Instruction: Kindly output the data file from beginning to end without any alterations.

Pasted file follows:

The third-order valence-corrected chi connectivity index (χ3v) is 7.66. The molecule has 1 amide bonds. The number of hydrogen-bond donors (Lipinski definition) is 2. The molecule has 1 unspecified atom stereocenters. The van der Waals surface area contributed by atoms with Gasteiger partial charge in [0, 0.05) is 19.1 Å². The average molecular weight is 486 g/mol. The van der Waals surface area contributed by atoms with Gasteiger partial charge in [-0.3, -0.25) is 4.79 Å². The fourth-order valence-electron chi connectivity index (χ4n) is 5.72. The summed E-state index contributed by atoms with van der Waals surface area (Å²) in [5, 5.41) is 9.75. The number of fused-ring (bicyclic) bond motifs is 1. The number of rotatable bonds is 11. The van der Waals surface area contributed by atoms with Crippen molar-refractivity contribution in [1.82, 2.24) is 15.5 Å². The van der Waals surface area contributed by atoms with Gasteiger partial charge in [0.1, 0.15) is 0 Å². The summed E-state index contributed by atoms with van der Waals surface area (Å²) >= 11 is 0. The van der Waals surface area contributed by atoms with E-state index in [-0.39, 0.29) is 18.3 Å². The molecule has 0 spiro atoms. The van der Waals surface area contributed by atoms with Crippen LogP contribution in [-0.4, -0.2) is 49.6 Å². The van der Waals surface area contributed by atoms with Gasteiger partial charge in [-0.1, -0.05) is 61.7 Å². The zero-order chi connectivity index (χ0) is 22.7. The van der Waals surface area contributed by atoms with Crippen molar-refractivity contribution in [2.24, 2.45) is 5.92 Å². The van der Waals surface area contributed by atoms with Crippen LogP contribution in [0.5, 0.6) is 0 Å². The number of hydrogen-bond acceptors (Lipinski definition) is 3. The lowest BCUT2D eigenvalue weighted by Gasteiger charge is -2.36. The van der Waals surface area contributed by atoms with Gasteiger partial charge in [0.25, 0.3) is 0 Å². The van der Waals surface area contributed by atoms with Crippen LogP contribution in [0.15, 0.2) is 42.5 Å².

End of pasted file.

The third-order valence-corrected chi connectivity index (χ3v) is 7.66. The molecule has 1 amide bonds. The number of hydrogen-bond donors (Lipinski definition) is 2. The molecule has 1 unspecified atom stereocenters. The van der Waals surface area contributed by atoms with Gasteiger partial charge in [0, 0.05) is 19.1 Å². The average molecular weight is 486 g/mol. The van der Waals surface area contributed by atoms with Gasteiger partial charge in [-0.3, -0.25) is 4.79 Å². The fourth-order valence-electron chi connectivity index (χ4n) is 5.72. The summed E-state index contributed by atoms with van der Waals surface area (Å²) in [5, 5.41) is 9.75. The number of fused-ring (bicyclic) bond motifs is 1. The number of rotatable bonds is 11. The van der Waals surface area contributed by atoms with Crippen molar-refractivity contribution in [1.82, 2.24) is 15.5 Å². The van der Waals surface area contributed by atoms with Gasteiger partial charge in [0.1, 0.15) is 0 Å². The summed E-state index contributed by atoms with van der Waals surface area (Å²) >= 11 is 0. The van der Waals surface area contributed by atoms with E-state index in [-0.39, 0.29) is 18.3 Å². The molecule has 0 spiro atoms. The van der Waals surface area contributed by atoms with Crippen LogP contribution in [-0.4, -0.2) is 49.6 Å². The van der Waals surface area contributed by atoms with Gasteiger partial charge in [-0.1, -0.05) is 61.7 Å². The zero-order chi connectivity index (χ0) is 22.7. The van der Waals surface area contributed by atoms with Crippen molar-refractivity contribution in [2.24, 2.45) is 5.92 Å². The van der Waals surface area contributed by atoms with Crippen LogP contribution in [0.5, 0.6) is 0 Å². The number of hydrogen-bond acceptors (Lipinski definition) is 3. The lowest BCUT2D eigenvalue weighted by Gasteiger charge is -2.36. The van der Waals surface area contributed by atoms with Gasteiger partial charge in [0.25, 0.3) is 0 Å². The van der Waals surface area contributed by atoms with Crippen LogP contribution in [0.15, 0.2) is 42.5 Å².